Sometimes you just straight-up can’t improve Core Web Vitals, too, because there are a lot of third-party scripts that can’t be removed for a number of reasons. So you just have to do your best and pray that your best is enough.
How do you make SEO more of a priority within an eCommerce business?
There’s actually a chapter that I authored in BlueArray’s upcoming edition of their Mastering In-House SEO book on this topic!
But to answer directly, to make SEO more of a priority within your business you need to make it accessible and understandable to different parts of the business. You need to advocate for it. And when you start, you need to prioritize small changes that will have the biggest impact.
You can then convince the business that SEO can have a big impact, even when you’re only making small changes. I’d do that not only with key stakeholders but also with the devs that work on changes. When I tell our devs: Look, you did this, it helped me, and it helped the business, they come on board.
So though it’s often best to take baby steps in the beginning, those steps pave the way to much bigger projects that have a much bigger impact.
How do you open the door to developers and build closer relationships between SEO and engineering?
You start creating relationships.
SEOs sometimes diminish the value of developer relationships. I was on a podcast with Garrett Sussman recently where I talked about this. We shouldn’t diminish the relationships with developers. Developers aren’t just delivery people, they have ideas of their own. And they not only know a lot about the technical side of SEO, but they’re also interested in it.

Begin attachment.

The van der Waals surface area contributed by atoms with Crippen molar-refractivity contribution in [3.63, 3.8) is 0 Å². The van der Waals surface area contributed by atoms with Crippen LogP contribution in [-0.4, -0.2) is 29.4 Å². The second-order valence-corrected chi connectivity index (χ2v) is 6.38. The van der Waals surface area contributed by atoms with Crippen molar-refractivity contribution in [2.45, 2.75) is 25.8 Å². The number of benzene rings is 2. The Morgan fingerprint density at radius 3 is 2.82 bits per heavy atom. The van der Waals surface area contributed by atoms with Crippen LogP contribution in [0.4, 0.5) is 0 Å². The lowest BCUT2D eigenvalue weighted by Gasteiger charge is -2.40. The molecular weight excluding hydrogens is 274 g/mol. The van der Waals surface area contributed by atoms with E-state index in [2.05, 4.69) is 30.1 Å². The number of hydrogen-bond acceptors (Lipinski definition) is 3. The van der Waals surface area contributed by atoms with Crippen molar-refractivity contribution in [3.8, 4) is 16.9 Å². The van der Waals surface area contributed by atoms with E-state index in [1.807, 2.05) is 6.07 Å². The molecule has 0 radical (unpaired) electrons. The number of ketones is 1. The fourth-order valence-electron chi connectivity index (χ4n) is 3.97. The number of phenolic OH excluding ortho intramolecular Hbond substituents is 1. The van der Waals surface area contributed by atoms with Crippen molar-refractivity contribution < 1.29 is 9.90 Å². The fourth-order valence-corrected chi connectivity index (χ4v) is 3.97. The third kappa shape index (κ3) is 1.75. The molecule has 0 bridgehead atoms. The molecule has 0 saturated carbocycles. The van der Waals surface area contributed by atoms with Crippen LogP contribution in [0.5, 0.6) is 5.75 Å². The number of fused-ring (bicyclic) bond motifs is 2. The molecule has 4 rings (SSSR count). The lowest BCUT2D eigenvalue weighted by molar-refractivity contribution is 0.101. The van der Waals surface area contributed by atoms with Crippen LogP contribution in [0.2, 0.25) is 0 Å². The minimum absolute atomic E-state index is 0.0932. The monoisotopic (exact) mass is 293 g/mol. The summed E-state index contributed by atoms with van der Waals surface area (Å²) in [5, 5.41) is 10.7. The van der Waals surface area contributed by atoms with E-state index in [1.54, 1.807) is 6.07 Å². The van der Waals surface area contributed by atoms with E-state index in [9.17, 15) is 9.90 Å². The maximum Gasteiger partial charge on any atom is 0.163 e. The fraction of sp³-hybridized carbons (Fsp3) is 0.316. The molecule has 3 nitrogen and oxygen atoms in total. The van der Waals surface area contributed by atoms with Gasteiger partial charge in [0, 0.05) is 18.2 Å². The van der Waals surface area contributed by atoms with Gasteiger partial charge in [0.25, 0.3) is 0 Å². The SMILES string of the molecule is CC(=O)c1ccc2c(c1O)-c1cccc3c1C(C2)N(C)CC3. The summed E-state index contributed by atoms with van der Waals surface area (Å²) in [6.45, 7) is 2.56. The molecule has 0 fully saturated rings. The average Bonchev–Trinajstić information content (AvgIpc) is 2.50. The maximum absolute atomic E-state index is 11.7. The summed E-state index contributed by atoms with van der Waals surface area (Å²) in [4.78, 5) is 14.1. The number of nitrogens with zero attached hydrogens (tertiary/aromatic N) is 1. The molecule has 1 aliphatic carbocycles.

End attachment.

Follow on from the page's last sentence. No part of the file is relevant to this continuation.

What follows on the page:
As part of my interview process with Silkfred, I had to submit different SEO roadmaps. I did one that was high-level for senior management, but I also did one for one of the lead devs to ensure that we were on the same page. This was highly technical, and it was incredible to hear the lead dev say, “I’ve been trying to get this happen for years.” Now they can say: “this has SEO benefit”, and you can fight the same fight together.
We’ve got a lot of things done this way: by hearing devs out, understanding what they’re interested in, what they think that should be done, and then backing them up with my expertise.
But the key here is just to talk to developers. Have an open dialogue, understand their roadmaps, see what they care about. You can tap into that.
Speaking the same languages is also one of the other keys to success. When you speak the same languages, they can see that you understand them, and it’s then easier for them to understand you.
When I want things that they don’t understand it’s my responsibility to explain the impact. Not in vague terms, but through explaining the why, offering background information, and speaking to them in their language.
So make everything clear and transparent. Be a nice person and treat them with respect. Be open to their ideas. That’s also how I’ve got devs to run things by me before they release code.
They message me to say “hey, is this okay, from an SEO perspective?” because I said from the start if you have any suspicion that this might hurt SEO performance, run things by me, and I’ll give you an answer quickly so I don’t create a bottleneck. Now they always ask the question, I respond, and we all end up happy because the site doesn’t get destroyed.